We got a gentle nudge from some gentle readers to get things fired up for Advent around here on Femina. Yes, indeedy, it is a comin’. In fact, kick off is three weeks from today.
Of course there are endless possibilities of what kinds of things you can do with your families to celebrate Advent. We (our family) have always viewed Advent as the pre-function to the BIG party on Christmas. (I know some Christians view Advent as a penitential season and withhold things. No criticism intended; we just don’t share that perspective.) So we start warming up on December 1, which happens to fall on a Saturday this year, which means we will light the first Advent Candle at Sabbath Dinner that night.
We have an Advent ring with four candles. Week one, we light the first candle and it burns through dinner and is blown out. The next week we relight candle #1 and then light candle #2 and so on. There are lots of ways you can tie in the colors of the candles with Christmas traditions. We use red and white. On Christmas we relight the previous four candles, and then we light a candle in the middle for Jesus. This is my job each week, so as my husband goes over the weekly liturgy with the kids, I pop in on cue with the appropriate flame.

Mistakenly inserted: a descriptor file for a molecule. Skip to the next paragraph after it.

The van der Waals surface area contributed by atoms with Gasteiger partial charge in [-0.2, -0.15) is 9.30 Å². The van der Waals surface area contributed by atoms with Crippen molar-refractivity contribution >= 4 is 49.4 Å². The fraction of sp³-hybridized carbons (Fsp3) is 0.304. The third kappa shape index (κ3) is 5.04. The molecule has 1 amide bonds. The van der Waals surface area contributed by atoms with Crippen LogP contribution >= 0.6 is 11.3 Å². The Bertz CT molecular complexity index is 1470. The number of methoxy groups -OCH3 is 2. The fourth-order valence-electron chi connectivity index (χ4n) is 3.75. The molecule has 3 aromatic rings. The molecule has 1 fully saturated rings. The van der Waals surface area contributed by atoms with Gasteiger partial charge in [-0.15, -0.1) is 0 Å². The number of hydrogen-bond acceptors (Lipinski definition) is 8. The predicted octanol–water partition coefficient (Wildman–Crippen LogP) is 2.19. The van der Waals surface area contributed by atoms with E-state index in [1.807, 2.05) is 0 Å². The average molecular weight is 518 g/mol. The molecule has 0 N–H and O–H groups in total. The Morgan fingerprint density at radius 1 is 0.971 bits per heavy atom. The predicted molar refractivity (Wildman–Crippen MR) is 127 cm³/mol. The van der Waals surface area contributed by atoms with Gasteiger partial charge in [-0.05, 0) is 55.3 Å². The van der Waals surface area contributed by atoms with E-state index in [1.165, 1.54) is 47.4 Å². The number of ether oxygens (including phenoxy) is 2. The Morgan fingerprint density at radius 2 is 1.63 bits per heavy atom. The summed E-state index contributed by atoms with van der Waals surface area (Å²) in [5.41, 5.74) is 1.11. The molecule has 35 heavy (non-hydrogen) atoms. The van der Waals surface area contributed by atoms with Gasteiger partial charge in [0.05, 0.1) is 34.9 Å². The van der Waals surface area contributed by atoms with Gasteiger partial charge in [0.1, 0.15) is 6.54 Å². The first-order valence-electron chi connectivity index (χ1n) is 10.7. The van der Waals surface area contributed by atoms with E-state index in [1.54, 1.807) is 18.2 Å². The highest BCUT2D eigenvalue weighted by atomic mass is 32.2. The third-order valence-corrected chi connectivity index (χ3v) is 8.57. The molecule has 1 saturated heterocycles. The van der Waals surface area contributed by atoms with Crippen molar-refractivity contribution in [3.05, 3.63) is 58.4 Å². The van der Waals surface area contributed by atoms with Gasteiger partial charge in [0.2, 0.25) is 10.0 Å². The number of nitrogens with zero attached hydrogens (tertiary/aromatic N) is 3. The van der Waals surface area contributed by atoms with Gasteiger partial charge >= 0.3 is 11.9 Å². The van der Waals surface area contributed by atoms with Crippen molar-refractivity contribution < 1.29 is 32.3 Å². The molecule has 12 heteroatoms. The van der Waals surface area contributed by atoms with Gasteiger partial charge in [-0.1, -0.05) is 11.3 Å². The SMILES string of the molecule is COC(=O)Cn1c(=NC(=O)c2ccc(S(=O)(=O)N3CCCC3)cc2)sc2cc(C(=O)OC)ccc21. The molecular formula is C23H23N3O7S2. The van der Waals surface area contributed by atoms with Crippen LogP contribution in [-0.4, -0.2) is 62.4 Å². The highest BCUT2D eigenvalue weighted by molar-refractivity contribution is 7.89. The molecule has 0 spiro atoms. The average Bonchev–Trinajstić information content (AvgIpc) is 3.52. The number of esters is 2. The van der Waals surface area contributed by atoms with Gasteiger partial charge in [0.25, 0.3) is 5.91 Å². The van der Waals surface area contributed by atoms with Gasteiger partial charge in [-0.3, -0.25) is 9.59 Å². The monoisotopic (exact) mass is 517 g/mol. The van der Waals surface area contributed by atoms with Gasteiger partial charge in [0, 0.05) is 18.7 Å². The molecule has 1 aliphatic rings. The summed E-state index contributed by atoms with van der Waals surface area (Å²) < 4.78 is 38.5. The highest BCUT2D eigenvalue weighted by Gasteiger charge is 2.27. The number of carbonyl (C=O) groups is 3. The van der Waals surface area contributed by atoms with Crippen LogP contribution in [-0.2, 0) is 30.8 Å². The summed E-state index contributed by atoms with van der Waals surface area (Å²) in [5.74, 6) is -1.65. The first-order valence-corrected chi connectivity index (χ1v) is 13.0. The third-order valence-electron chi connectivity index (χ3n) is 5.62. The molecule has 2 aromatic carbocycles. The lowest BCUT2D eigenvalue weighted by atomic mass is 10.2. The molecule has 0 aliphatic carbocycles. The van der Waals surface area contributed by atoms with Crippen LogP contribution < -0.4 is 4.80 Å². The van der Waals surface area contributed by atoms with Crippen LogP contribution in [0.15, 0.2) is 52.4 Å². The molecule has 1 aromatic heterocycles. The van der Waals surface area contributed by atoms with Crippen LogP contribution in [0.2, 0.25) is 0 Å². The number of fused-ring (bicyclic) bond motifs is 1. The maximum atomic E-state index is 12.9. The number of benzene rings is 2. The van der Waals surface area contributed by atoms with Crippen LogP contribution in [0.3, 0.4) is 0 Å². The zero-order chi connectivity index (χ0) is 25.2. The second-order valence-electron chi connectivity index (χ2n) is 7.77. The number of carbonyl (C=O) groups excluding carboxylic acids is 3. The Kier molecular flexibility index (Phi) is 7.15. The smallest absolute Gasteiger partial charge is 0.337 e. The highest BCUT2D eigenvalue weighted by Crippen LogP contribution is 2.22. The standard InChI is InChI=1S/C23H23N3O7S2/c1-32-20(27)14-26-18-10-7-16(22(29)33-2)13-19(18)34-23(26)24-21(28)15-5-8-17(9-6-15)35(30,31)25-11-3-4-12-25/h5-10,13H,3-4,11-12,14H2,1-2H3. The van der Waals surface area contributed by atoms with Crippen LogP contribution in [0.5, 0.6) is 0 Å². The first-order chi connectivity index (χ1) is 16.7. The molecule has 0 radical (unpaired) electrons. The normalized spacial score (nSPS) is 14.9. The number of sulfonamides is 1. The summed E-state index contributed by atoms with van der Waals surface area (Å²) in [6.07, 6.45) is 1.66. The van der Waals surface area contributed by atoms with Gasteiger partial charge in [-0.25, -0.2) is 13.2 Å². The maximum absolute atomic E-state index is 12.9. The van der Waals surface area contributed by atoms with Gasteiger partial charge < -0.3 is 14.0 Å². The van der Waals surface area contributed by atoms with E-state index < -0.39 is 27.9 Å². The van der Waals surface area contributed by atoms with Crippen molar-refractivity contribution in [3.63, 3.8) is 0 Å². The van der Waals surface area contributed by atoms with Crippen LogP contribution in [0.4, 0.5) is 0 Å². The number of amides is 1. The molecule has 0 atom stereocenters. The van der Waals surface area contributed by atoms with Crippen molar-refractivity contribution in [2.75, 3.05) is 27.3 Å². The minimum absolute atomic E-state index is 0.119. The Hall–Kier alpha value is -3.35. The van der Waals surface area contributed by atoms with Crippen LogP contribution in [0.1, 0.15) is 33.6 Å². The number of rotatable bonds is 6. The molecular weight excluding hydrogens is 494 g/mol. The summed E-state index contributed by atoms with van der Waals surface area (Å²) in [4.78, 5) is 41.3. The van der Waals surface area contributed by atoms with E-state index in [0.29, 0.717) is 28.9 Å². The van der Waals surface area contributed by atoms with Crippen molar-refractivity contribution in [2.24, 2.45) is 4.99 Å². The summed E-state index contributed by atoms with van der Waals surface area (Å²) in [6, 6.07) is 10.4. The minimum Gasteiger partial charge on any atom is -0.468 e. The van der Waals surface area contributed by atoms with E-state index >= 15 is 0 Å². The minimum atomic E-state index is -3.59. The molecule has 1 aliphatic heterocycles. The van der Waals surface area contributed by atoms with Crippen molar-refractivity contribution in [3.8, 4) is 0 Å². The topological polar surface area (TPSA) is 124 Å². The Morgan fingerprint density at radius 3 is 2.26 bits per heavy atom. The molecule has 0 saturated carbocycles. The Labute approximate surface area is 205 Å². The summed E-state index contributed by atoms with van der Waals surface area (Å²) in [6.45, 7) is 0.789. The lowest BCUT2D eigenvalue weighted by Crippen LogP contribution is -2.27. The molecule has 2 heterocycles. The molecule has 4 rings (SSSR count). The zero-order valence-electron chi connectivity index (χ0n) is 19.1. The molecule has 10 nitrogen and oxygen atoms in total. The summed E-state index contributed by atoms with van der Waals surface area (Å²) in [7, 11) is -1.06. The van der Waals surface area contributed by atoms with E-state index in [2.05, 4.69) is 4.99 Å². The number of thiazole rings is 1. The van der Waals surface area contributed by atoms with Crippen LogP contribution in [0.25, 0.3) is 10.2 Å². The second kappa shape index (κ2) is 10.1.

Since we all gather every Saturday night, and since there are sixteen grandchildren participating each week, it is actually quite a big event. The little kids are especially impressed with the anticipation of the coming celebration of Christ’s birth. Each year we think of ways to make a bigger deal out of this. Last year I finally found a nativity scene that I liked, so that was a big addition to my Christmas decorations.
Doug and I hand out the Advent gifts to the grandkids each week. You can read about some of this in old Advent posts back in the Everything Christmas category (just scroll down). Of course each of the families of our children have their own Advent celebrations as well. They have surprises for each day in December, while we just give out the goodies on Saturdays. Some of these surprises are notes about what they’re going to get to do that day, like bake Christmas cookies or go on a jammy ride.
What ever you do, keep a couple of things in mind. First, is your husband in the loop? Don’t write a huge script for him without consulting. He may have something entirely different in mind. You don’t want your Advent celebration to turn into an opportunity for a squabble or a bump or a misunderstanding.
Secondly, remember this is a get-to not a have-to. The kids should be excited about it and looking forward to it, not dreading it. If they view your Advent readings as a burden,something is dreadfully wrong. Switch it up. And whatever you do, make sure it involves lots of chocolate.